The 200,000 sq. ft. renovation project is planned for at least five phases, three of which are completed; including the complete design, the chiller replacement and most currently the renovation of four “cottages” totaling 56,000 sq. ft. as well as the renovations to 22,000 sq. ft. of the lower level’s laundry wing, boiler wing, corridors and cottage mechanical rooms.
Phase IV work will renovate the large chapel, the convent, and the Postulate. Future plans include renovations to major administrative areas, creation of a new Main Street and the balance of the lower level.
Like many faith-based retirement communities, St. Martin’s Home includes a chapel, an auditorium, dining rooms, a commercial kitchen and laundry, administrative areas – in this case quite extensive, a medical suite, offices for Social Services and physical therapy, a publication office, and a planned “Main Street” area which contains resident amenities such as a game room, beauty salon and gift shop. Construction costs for the complete renovation project are estimated at approximately $25 million.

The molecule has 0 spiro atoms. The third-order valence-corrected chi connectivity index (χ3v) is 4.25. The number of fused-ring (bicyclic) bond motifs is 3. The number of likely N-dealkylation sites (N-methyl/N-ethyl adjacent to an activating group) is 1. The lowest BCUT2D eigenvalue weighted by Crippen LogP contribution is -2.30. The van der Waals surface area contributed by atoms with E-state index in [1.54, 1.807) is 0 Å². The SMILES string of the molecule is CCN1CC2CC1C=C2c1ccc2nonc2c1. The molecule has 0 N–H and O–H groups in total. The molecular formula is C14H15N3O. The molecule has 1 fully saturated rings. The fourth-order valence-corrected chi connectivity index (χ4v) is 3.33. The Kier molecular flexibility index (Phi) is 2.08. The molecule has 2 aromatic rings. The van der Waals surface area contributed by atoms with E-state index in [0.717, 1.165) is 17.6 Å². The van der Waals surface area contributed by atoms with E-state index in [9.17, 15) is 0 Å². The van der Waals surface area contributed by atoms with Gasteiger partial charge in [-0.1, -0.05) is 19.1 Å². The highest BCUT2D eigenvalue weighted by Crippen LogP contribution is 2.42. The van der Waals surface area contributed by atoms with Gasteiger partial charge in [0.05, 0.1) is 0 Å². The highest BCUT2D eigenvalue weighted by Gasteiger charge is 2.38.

CAM was selected in a Design/Build proposal with a guaranteed max price to develop and construct the 46,000 square foot Administrative and Automotive Shops facility. The two story administrative area houses 21,150 square feet for the Maryland Transportation Authority including an exercise room, Holding Cells, and administrative support areas. The 13,300 square foot Shops facility includes a Vehicle Lube System, Vehicle Lifts, Wash Bays, and an Overhead Crane.
By modifying the limited structural design in the RFP, CAM was able to afford the owner more usable floor area as well as more headroom with the new continuous spread footing and wall bearing structural system. Our structural analysis revealed a lack of structural flexibility, so we deleted perimeter columns and beams to alleviate the stress and improve interior space.